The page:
Our best chance for severe weather thus far this year arrives today

Posted at 3:18 PM, Jun 21, 2015
and last updated 2015-06-21 15:18:23-04

WEST MICHIGAN — As I outlined in a post on Saturday evening (read that story here) our threat for severe weather was steadily increasing for Monday afternoon and evening. Several severe weather parameters are coming together and many of the severe weather indices we look at during these types of event are fairly high on the charts. The National Weather Service in Grand Rapids actually stated “a possible severe weather outbreak is being watched for today. Significant thunderstorm development is possible with wind gusts of 75 mph or greater.”

The Storm Prediction Center in Norman, Oklahoma is the branch of NOAA that produces the severe weather outlooks we see all year long. Their main purpose is to highlight areas around the country on a daily basis that may experience severe storms one, two, or three days in advance. These convective outlooks have five categories: marginal, slight, enhanced, moderate, and high. All of lower Michigan is currently in an “enhanced risk” with clusters of intense storms and/or strong tornadoes possible.

SPC forecasters were actually considering upgrading our risk to “moderate”, but declined due to the uncertainty of how these storms will continue to evolve. Extensive cloud cover across our area will limit the severe threat, but the other concern is that a complex (or MCS for you weather geeks) of storms west of Michigan will move in to the area this afternoon. These storms have already had a history of producing 70 to 80 mph winds and at least one inch size hail. Below is the weather map and surface features (cold front, warm front, highs, lows) valid on Monday at 8:00 P.M..


As the headline reads, this is clearly our best chance (thus far this year) for the possibility of widespread severe storms (including tornadoes) across our FOX 17 viewing area. Please keep a NOAA weather radio handy or stay close to FOX 17. The best time for several storms at this point would be this afternoon and again in the evening associated with the arrival of the cold front.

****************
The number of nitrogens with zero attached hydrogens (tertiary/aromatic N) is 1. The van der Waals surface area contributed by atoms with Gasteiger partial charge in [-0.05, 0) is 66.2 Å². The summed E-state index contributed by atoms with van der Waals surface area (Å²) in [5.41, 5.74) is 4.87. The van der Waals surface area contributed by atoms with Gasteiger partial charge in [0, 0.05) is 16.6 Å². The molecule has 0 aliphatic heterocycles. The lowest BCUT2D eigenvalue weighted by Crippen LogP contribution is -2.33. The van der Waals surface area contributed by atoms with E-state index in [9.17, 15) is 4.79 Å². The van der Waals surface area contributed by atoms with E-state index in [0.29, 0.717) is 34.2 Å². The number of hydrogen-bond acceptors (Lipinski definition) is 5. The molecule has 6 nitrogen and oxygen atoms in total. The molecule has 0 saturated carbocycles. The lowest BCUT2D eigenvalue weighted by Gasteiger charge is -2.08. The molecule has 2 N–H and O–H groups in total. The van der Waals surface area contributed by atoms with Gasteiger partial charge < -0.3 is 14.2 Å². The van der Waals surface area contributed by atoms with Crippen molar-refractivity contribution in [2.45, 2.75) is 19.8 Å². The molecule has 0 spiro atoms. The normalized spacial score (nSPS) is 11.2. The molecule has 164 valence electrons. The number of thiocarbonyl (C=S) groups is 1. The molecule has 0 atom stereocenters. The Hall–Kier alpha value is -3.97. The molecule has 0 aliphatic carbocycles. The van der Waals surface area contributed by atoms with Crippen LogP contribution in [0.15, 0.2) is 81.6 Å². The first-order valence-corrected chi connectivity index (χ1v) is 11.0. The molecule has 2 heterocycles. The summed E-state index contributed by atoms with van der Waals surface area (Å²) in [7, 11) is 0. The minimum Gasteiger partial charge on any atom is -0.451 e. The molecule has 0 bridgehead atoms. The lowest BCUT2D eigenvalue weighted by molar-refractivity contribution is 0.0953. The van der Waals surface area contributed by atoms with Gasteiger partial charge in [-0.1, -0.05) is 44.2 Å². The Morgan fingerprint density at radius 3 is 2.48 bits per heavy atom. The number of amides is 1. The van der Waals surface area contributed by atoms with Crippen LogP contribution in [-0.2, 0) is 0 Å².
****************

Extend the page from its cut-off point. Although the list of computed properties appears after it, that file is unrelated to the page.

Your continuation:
As a meteorologist I will say this: there is some conjecture on social media that Lake Michigan will knock the power and energy out of these storms if/when they come across the lake. In the synoptic (large-scale) situation that we will be in, moisture, lift, instability, the arrival of a low pressure system and cold front, and elevated severe weather indices, these storms likely can/will overcome the small influence of the colder waters of Lake Michigan.

As I have stated many times in the past…West Michigan is way overdue for a severe weather outbreak. I hope this will not be the one, but please be prepared and keep and eye to the sky today! Get the complete forecast and updates at The next update from the Storm Prediction Center on our outlook will be issued at 12:30 P.M.. Click here  to see it.

Our forecast model has two rounds of severe storms possible today. The first image below is valid around 2:00 PM Monday.

2 PM Radar

The next image below is valid for around midnight on Monday/Tuesday morning. It’s important to note that these images are not necessarily reality, but what the forecast model believes will happen. The areas in red and magenta are severe with heavy rain, hail, damaging winds, and perhaps tornadic cells. Don’t get caught up in the actual placement. We look at these forecast models for the overall picture of things and a general time frame.

Midnight Radar

Remember that a SEVERE THUNDERSTORM WATCH means that conditions are favorable for the development of severe storms producing at least 58 mph winds or greater and/or one inch size hail or larger. A TORNADO WATCH means that conditions are favorable for the development of tornadoes.

A SEVERE THUNDERSTORM WARNING means that thunderstorms capable of producing 58 mph winds or greater and/or one inch size hail or larger is occurring. Recall that severe thunderstorms can/do spawn tornadoes. A TORNADO WARNING means that either a tornado has been spotted, or radar is indicating rotation or the possibility of one. The safest place to be during a tornado is on the lowest level, away from windows, and preferably underneath something that can protect you from falling debris. Lightning and rain are not severe criteria for severe warnings, but both can kill! If you can hear thunder, move indoors. Lightning can strike from several miles away from a storm. You can get more safety tips directly from the National Weather Service here.